On August 21, a total solar eclipse will be able to be seen across the country for the first time since June 8, 1918, and it's going to be incredible. Retired NASA astrophysicist Fred Espenak spoke to ABC News about what to expect and said:
It's unlike any other experience you've ever had. It's a visceral experience; you feel it. The hair on your arms, on the back of your neck stand up. You get goosebumps. You have to be there.
The total solar eclipse will likely last for 2 minutes and 40 seconds, but typically eclipses of this kind can last up to 7 minutes. Still, you don't want to miss a second of this once in a life time experience. Not only is it an incredible moment to witness, but it also is the first continent-wide eclipse only visible in the US since 1776. Yeah, 1776 like ... When this country was founded.
There are many different ways you will be able to watch broadcasts of the eclipse on TV, but the Weather Channel will have a full slate of programming centered around it called "The Total Solar Eclipse". It will be hosted by the Weather Channel's Jim Cantore and Stephanie Abrams and it will feature an immersive, educational augmented reality experience.
Augmented reality was certainly not around in 1918, which makes this total solar eclipse even more of an experience. The channel plans to create an augmented reality environment to help viewers easily understand the astronomy and science behind a total solar eclipse. It will render solar systems, temperature drops, and an animation of what the solar eclipse will look like so that those hosting the show can easily, visually point out the information that their viewers need.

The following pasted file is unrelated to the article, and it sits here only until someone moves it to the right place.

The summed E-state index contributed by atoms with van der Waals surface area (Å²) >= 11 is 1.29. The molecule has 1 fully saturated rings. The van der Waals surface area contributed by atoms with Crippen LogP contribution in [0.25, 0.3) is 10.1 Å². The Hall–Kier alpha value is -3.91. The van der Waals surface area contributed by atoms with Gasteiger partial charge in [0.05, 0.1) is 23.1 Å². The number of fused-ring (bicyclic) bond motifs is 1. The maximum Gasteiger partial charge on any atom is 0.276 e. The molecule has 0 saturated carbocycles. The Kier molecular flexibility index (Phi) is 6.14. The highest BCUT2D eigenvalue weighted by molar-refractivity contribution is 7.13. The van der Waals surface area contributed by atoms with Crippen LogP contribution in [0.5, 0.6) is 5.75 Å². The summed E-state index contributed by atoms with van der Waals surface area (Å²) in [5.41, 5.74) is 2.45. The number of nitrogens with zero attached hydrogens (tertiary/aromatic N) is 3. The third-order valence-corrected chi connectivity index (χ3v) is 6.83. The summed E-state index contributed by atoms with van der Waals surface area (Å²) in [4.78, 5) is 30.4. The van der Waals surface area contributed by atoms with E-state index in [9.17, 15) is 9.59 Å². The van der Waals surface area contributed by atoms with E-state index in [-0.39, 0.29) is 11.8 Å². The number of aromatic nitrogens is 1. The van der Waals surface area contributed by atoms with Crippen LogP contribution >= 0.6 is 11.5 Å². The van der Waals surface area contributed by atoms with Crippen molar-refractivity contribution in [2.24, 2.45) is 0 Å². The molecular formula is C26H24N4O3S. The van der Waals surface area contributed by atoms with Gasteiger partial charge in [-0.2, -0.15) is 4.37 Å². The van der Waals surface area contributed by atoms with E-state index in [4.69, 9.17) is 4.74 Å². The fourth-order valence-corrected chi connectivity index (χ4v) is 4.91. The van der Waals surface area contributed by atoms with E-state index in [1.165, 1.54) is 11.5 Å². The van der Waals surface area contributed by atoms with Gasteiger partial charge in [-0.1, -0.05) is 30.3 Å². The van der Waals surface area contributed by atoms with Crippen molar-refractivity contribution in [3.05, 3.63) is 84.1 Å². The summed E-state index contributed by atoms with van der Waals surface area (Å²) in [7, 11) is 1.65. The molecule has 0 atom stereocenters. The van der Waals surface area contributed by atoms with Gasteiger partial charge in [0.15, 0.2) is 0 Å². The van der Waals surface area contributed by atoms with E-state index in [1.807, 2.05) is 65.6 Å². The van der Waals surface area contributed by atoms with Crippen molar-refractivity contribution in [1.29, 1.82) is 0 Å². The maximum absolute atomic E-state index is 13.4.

In a press release, the Weather Channel stated:
Using advanced mixed-reality technology, The Weather Channel will take viewers outside, and through the entire big day in just a few minutes. With dramatic shots and 3D graphics, viewers will be transported to the beginning, middle and end of the event -- and even into outer space -- to get a close-up perspective of the amazing phenomenon.
The Weather Channel's eclipse broadcast shows a push from the network towards integrating augmented reality into their coverages. They have even won awards for their innovative augmented and mixed reality technology. Previously, they have used AR to render 3D storms and 3D forecasts in order to better show audiences what will be happening in the weather near them.
If you'd like to know when you'll be able to view the solar eclipse, take a look at NASA'S interactive map and click on your area to get an approximate time.